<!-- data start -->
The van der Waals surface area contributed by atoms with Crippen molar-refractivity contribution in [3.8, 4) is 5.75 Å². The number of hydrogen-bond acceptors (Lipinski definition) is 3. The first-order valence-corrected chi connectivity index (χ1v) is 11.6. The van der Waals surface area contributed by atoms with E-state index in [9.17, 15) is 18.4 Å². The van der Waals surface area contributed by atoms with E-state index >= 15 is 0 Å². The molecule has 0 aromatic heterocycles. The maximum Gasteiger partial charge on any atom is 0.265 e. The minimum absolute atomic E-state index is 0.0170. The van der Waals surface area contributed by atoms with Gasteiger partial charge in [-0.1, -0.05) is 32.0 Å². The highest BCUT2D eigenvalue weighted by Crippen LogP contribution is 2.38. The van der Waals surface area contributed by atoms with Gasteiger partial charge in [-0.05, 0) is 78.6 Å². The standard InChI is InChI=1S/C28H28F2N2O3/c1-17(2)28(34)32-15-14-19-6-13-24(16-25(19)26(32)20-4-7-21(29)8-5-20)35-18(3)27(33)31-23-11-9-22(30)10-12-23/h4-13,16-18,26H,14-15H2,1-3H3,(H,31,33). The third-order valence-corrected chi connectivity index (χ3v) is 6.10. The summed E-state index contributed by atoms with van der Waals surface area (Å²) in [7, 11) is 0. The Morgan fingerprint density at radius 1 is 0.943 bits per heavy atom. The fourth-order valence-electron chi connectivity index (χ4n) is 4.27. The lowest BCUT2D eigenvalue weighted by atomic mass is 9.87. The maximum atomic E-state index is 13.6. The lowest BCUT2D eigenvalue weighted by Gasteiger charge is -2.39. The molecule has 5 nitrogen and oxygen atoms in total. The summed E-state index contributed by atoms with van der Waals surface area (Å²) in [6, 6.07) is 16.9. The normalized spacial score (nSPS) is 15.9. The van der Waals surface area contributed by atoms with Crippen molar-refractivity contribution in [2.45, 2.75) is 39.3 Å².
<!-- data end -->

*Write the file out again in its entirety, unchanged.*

The van der Waals surface area contributed by atoms with Crippen molar-refractivity contribution in [3.8, 4) is 5.75 Å². The number of hydrogen-bond acceptors (Lipinski definition) is 3. The first-order valence-corrected chi connectivity index (χ1v) is 11.6. The van der Waals surface area contributed by atoms with E-state index in [9.17, 15) is 18.4 Å². The van der Waals surface area contributed by atoms with E-state index >= 15 is 0 Å². The molecule has 0 aromatic heterocycles. The maximum Gasteiger partial charge on any atom is 0.265 e. The minimum absolute atomic E-state index is 0.0170. The van der Waals surface area contributed by atoms with Gasteiger partial charge in [-0.1, -0.05) is 32.0 Å². The highest BCUT2D eigenvalue weighted by Crippen LogP contribution is 2.38. The van der Waals surface area contributed by atoms with Gasteiger partial charge in [-0.05, 0) is 78.6 Å². The standard InChI is InChI=1S/C28H28F2N2O3/c1-17(2)28(34)32-15-14-19-6-13-24(16-25(19)26(32)20-4-7-21(29)8-5-20)35-18(3)27(33)31-23-11-9-22(30)10-12-23/h4-13,16-18,26H,14-15H2,1-3H3,(H,31,33). The third-order valence-corrected chi connectivity index (χ3v) is 6.10. The summed E-state index contributed by atoms with van der Waals surface area (Å²) in [7, 11) is 0. The Morgan fingerprint density at radius 1 is 0.943 bits per heavy atom. The fourth-order valence-electron chi connectivity index (χ4n) is 4.27. The lowest BCUT2D eigenvalue weighted by atomic mass is 9.87. The maximum atomic E-state index is 13.6. The lowest BCUT2D eigenvalue weighted by Gasteiger charge is -2.39. The molecule has 5 nitrogen and oxygen atoms in total. The summed E-state index contributed by atoms with van der Waals surface area (Å²) in [6, 6.07) is 16.9. The normalized spacial score (nSPS) is 15.9. The van der Waals surface area contributed by atoms with Crippen molar-refractivity contribution in [2.45, 2.75) is 39.3 Å².